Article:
The Manchukuo Publicity and News Bureau's War of Words and Images: Mutô Tomio and the Discourse of Culture, 1938–43

Saturday, January 7, 2012
Sheraton Ballroom II (Sheraton Chicago Hotel & Towers)
Annika A. Culver, University of North Carolina at Pembroke
In the early forties, Manchukuo’s Japanese leaders intended for the country to serve as a cultural template for newly conquered nations in the Greater East Asian Co-Prosperity Sphere.  I investigate Mutô Tomio’s (1904-1998) role as director of the Manchukuo Publicity and News Bureau from 1939-43, and discuss how his organization chose intellectuals during wartime to promote the new state’s interests in imperial Japan’s project of nation building in Southeast Asia.  Mutô was convinced by Nazi Germany’s successful use of images in film, art, and literature supporting Hitler’s fascist regime— viewing Joseph Goebbels’ (1897-1945) activities as a model for Manchukuo.  While Goebbels’ frustrated literary ambitions led to his obsessive organization of cultural control in Nazi Germany, Mutô as a former judge was able to do both in Manchukuo, even publishing his own literary pursuits in Japanese, Chinese, and English-language propaganda materials.  However, both ideologues possessed low literary talent, and were best at exhortations, speechmaking, and mobilizing their organizational skills.  Mutô also served as a church elder in Manchukuo, and felt his Christian beliefs were fully compatible with the paternalistic Confucian ideology of the new state.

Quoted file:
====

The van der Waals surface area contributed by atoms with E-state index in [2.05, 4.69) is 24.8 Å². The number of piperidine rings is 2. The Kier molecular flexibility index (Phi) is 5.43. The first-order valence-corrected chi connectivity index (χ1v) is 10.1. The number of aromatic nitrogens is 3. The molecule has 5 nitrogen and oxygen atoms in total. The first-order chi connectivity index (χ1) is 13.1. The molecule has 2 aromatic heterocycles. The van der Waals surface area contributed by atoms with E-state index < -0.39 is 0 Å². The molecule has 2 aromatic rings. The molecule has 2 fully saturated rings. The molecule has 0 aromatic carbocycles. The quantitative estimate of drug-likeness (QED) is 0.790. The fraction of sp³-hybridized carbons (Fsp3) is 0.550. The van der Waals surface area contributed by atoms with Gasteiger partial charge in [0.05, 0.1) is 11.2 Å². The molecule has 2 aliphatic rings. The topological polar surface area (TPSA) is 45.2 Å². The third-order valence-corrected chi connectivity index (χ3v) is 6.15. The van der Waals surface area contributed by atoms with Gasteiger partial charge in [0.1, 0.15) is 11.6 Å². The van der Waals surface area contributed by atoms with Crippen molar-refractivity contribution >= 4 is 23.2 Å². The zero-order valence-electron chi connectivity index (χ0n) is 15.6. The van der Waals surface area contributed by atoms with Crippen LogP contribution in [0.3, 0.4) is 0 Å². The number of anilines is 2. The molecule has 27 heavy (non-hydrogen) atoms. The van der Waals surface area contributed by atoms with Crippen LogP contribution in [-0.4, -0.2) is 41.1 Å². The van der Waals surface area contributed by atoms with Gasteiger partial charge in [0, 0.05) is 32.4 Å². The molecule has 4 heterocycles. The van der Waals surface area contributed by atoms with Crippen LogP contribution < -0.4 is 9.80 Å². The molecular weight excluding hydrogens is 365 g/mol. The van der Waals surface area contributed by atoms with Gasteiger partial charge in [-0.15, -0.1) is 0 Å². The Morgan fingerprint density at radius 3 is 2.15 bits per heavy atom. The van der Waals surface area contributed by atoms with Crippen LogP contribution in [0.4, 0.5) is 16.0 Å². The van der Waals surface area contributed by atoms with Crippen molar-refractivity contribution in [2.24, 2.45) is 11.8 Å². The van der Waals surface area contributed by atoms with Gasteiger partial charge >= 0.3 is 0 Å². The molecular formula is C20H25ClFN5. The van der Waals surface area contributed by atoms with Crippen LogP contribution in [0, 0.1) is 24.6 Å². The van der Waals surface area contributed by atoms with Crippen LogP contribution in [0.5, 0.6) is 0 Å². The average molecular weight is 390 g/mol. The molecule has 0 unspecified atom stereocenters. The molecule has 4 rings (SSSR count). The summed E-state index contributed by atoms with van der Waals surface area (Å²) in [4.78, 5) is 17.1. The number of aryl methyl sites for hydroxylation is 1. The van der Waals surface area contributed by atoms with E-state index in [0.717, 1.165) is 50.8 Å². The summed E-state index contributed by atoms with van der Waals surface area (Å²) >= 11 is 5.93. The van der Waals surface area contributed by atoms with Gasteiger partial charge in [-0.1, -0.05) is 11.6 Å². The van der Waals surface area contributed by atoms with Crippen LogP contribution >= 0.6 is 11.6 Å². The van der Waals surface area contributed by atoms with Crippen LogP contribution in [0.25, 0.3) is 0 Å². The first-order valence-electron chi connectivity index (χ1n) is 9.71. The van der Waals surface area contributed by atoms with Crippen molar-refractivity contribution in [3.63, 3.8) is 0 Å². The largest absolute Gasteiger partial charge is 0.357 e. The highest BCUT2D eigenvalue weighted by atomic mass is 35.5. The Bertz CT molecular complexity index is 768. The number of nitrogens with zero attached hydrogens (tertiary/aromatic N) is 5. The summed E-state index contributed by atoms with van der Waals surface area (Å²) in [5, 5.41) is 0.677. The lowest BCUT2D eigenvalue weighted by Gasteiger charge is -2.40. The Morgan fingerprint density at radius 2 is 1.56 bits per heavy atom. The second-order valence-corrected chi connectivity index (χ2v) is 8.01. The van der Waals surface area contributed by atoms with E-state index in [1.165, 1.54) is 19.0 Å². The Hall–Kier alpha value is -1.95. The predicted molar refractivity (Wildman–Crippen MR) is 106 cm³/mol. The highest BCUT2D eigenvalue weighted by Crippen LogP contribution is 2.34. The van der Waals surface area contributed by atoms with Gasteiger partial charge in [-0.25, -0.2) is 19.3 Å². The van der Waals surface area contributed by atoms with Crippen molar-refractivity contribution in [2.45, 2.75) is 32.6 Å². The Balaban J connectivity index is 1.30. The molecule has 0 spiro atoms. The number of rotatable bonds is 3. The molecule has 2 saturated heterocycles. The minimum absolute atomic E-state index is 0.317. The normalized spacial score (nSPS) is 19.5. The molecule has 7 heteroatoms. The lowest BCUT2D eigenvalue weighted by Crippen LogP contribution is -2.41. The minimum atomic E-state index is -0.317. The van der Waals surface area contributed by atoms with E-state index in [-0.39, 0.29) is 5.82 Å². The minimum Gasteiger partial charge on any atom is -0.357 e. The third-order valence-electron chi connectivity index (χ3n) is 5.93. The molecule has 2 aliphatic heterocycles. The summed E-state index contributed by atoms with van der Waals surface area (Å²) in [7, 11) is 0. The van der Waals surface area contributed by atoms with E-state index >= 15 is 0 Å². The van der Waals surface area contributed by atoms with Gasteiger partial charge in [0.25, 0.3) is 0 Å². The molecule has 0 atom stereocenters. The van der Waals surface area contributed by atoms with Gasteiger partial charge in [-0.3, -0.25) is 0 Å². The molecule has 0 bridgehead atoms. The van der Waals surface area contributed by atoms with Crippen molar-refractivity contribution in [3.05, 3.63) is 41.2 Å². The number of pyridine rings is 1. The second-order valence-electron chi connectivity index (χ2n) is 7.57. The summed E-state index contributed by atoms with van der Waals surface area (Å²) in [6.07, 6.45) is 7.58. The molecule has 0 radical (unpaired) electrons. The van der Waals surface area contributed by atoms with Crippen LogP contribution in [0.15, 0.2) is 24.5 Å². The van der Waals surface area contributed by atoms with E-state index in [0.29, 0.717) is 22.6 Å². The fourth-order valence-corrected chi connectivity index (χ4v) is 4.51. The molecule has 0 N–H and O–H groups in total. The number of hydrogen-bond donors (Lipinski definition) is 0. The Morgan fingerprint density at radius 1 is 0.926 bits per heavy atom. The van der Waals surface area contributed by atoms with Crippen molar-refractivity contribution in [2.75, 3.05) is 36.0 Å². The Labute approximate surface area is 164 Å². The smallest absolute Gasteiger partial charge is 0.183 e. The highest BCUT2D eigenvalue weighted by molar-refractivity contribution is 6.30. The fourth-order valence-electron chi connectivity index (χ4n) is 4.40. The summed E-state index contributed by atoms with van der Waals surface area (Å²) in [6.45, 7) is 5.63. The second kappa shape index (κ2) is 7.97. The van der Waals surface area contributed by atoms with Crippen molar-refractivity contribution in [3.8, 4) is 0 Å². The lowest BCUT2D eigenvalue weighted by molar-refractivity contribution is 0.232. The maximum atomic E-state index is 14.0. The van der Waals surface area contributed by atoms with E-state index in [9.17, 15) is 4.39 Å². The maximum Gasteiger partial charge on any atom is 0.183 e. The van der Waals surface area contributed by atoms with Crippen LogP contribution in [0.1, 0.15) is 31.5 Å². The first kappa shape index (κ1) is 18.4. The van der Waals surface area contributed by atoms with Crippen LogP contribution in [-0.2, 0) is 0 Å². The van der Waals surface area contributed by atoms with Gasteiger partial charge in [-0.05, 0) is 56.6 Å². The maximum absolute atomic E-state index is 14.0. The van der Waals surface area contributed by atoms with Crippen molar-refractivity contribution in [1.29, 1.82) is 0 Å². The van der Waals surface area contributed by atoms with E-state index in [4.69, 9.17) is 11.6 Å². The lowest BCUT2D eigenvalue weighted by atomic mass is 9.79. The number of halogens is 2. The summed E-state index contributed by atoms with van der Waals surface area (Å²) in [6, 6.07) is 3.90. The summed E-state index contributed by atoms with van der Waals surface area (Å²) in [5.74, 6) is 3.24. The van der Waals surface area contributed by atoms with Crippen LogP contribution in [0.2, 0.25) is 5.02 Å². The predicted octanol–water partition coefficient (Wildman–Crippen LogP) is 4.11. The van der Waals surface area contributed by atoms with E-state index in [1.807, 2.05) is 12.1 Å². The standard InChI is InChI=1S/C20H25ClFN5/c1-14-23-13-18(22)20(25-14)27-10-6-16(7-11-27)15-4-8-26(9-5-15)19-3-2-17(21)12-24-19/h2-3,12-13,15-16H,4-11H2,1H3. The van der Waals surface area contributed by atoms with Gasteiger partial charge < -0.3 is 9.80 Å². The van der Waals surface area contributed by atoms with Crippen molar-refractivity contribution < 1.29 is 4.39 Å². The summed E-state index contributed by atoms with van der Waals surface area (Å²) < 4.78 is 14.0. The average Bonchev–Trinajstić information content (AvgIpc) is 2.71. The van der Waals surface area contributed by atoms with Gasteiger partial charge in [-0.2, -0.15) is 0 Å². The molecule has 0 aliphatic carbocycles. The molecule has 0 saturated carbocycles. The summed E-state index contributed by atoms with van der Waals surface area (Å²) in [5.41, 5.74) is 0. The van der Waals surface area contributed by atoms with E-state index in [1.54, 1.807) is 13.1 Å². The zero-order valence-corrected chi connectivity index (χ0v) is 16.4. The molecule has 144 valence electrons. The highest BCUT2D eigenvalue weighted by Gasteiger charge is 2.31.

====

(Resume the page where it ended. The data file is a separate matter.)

I examine Mutô’s personal writings and analyze his attraction to this project, along with his support for controversial figures from both sides of the political spectrum—like Amakasu Masahiko (1891-1945), and Yamada Seizaburô (1896-1970).  While Mutô helped construct a new culture for Manchukuo, he also engaged in cultural production expressing the values he desired to promote, first in his role as propaganda director of the Concordia Association, and then in his role as state propaganda chief.  For example, he wrote plays, like his 1937 work, “Invention and Free Love,” as well as his 1941 compilation of poetry and essays, Song in Praise of Manchuria. These pieces were intended to serve as literary models for the new utopian society promoted by the Concordia Association, with its author believing, just like former leftists including Yamada, that literature could be used to achieve social transformation, though now in a “rightwing proletarian” guise.

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